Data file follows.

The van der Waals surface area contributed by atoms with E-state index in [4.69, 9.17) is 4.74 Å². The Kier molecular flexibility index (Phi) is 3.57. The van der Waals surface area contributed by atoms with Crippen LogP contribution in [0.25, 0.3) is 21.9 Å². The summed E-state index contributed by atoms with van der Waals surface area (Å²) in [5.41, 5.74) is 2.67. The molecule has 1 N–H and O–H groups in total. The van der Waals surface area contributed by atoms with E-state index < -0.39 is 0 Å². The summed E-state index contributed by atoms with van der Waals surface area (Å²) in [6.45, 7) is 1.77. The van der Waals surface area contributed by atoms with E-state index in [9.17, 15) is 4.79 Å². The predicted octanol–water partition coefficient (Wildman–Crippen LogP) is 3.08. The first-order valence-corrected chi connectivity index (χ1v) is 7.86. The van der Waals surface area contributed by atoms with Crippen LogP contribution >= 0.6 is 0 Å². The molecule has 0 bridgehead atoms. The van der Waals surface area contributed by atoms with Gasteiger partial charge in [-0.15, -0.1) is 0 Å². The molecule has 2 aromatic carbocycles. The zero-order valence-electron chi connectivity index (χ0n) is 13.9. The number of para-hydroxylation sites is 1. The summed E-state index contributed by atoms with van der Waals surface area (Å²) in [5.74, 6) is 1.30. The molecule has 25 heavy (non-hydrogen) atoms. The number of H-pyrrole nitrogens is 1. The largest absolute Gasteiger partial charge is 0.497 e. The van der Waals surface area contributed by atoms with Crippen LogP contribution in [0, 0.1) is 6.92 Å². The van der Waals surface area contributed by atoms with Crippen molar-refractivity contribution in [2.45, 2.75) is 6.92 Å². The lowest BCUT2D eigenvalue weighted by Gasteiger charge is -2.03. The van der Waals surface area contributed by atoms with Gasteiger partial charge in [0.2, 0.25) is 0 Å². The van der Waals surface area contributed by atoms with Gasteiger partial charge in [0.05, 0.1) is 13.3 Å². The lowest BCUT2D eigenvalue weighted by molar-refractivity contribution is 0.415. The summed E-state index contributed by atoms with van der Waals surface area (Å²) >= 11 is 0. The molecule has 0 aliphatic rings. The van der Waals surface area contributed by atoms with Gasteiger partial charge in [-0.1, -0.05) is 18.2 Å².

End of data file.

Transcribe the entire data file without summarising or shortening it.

The van der Waals surface area contributed by atoms with E-state index in [4.69, 9.17) is 4.74 Å². The Kier molecular flexibility index (Phi) is 3.57. The van der Waals surface area contributed by atoms with Crippen LogP contribution in [0.25, 0.3) is 21.9 Å². The summed E-state index contributed by atoms with van der Waals surface area (Å²) in [5.41, 5.74) is 2.67. The molecule has 1 N–H and O–H groups in total. The van der Waals surface area contributed by atoms with E-state index < -0.39 is 0 Å². The summed E-state index contributed by atoms with van der Waals surface area (Å²) in [6.45, 7) is 1.77. The van der Waals surface area contributed by atoms with E-state index in [9.17, 15) is 4.79 Å². The predicted octanol–water partition coefficient (Wildman–Crippen LogP) is 3.08. The first-order valence-corrected chi connectivity index (χ1v) is 7.86. The van der Waals surface area contributed by atoms with Crippen LogP contribution >= 0.6 is 0 Å². The molecule has 0 bridgehead atoms. The van der Waals surface area contributed by atoms with Gasteiger partial charge in [-0.15, -0.1) is 0 Å². The molecule has 2 aromatic carbocycles. The zero-order valence-electron chi connectivity index (χ0n) is 13.9. The number of para-hydroxylation sites is 1. The summed E-state index contributed by atoms with van der Waals surface area (Å²) in [5.74, 6) is 1.30. The molecule has 25 heavy (non-hydrogen) atoms. The number of H-pyrrole nitrogens is 1. The largest absolute Gasteiger partial charge is 0.497 e. The van der Waals surface area contributed by atoms with Crippen LogP contribution in [0, 0.1) is 6.92 Å². The van der Waals surface area contributed by atoms with Crippen molar-refractivity contribution in [2.45, 2.75) is 6.92 Å². The lowest BCUT2D eigenvalue weighted by Gasteiger charge is -2.03. The van der Waals surface area contributed by atoms with Gasteiger partial charge in [0.2, 0.25) is 0 Å². The van der Waals surface area contributed by atoms with Gasteiger partial charge in [0.05, 0.1) is 13.3 Å². The lowest BCUT2D eigenvalue weighted by molar-refractivity contribution is 0.415. The summed E-state index contributed by atoms with van der Waals surface area (Å²) >= 11 is 0. The molecule has 0 aliphatic rings. The van der Waals surface area contributed by atoms with Gasteiger partial charge in [-0.1, -0.05) is 18.2 Å².